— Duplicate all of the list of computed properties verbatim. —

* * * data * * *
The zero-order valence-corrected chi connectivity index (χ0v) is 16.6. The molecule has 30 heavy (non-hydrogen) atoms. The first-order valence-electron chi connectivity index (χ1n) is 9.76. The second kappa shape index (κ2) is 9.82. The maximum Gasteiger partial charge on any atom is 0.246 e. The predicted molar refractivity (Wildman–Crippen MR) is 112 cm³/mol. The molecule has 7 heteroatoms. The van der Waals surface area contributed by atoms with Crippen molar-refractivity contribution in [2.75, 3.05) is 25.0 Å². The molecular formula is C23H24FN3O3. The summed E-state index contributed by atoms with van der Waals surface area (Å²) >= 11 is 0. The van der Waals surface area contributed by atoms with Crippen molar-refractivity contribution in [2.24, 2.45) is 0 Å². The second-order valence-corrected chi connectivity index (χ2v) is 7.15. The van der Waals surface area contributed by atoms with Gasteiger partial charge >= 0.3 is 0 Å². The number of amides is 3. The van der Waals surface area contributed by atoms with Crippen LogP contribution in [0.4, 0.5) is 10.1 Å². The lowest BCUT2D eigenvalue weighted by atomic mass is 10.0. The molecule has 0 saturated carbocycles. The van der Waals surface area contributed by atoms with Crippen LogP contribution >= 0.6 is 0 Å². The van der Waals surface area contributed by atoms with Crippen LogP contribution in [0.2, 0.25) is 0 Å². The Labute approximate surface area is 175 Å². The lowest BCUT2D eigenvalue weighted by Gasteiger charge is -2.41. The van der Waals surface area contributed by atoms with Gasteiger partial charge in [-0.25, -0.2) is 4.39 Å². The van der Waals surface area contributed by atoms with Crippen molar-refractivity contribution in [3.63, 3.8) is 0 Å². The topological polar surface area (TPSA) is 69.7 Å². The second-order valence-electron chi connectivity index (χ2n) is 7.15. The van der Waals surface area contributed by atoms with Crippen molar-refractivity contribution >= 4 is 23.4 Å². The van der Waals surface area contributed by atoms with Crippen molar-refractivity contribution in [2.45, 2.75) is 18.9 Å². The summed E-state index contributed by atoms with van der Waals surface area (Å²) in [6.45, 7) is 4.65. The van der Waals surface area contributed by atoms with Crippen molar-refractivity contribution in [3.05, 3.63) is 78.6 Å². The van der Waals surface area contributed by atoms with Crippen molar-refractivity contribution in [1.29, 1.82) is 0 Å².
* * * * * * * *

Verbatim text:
The zero-order valence-corrected chi connectivity index (χ0v) is 16.6. The molecule has 30 heavy (non-hydrogen) atoms. The first-order valence-electron chi connectivity index (χ1n) is 9.76. The second kappa shape index (κ2) is 9.82. The maximum Gasteiger partial charge on any atom is 0.246 e. The predicted molar refractivity (Wildman–Crippen MR) is 112 cm³/mol. The molecule has 7 heteroatoms. The van der Waals surface area contributed by atoms with Crippen molar-refractivity contribution in [2.75, 3.05) is 25.0 Å². The molecular formula is C23H24FN3O3. The summed E-state index contributed by atoms with van der Waals surface area (Å²) >= 11 is 0. The van der Waals surface area contributed by atoms with Crippen molar-refractivity contribution in [2.24, 2.45) is 0 Å². The second-order valence-corrected chi connectivity index (χ2v) is 7.15. The van der Waals surface area contributed by atoms with Gasteiger partial charge >= 0.3 is 0 Å². The number of amides is 3. The van der Waals surface area contributed by atoms with Crippen LogP contribution in [0.4, 0.5) is 10.1 Å². The lowest BCUT2D eigenvalue weighted by atomic mass is 10.0. The molecule has 0 saturated carbocycles. The van der Waals surface area contributed by atoms with Crippen LogP contribution >= 0.6 is 0 Å². The van der Waals surface area contributed by atoms with Crippen LogP contribution in [0.2, 0.25) is 0 Å². The Labute approximate surface area is 175 Å². The lowest BCUT2D eigenvalue weighted by Gasteiger charge is -2.41. The van der Waals surface area contributed by atoms with Gasteiger partial charge in [-0.25, -0.2) is 4.39 Å². The van der Waals surface area contributed by atoms with Crippen molar-refractivity contribution in [3.63, 3.8) is 0 Å². The topological polar surface area (TPSA) is 69.7 Å². The second-order valence-electron chi connectivity index (χ2n) is 7.15. The van der Waals surface area contributed by atoms with Crippen molar-refractivity contribution >= 4 is 23.4 Å². The van der Waals surface area contributed by atoms with Crippen molar-refractivity contribution in [2.45, 2.75) is 18.9 Å². The summed E-state index contributed by atoms with van der Waals surface area (Å²) in [6.45, 7) is 4.65. The van der Waals surface area contributed by atoms with Crippen molar-refractivity contribution in [3.05, 3.63) is 78.6 Å². The van der Waals surface area contributed by atoms with Crippen molar-refractivity contribution in [1.29, 1.82) is 0 Å².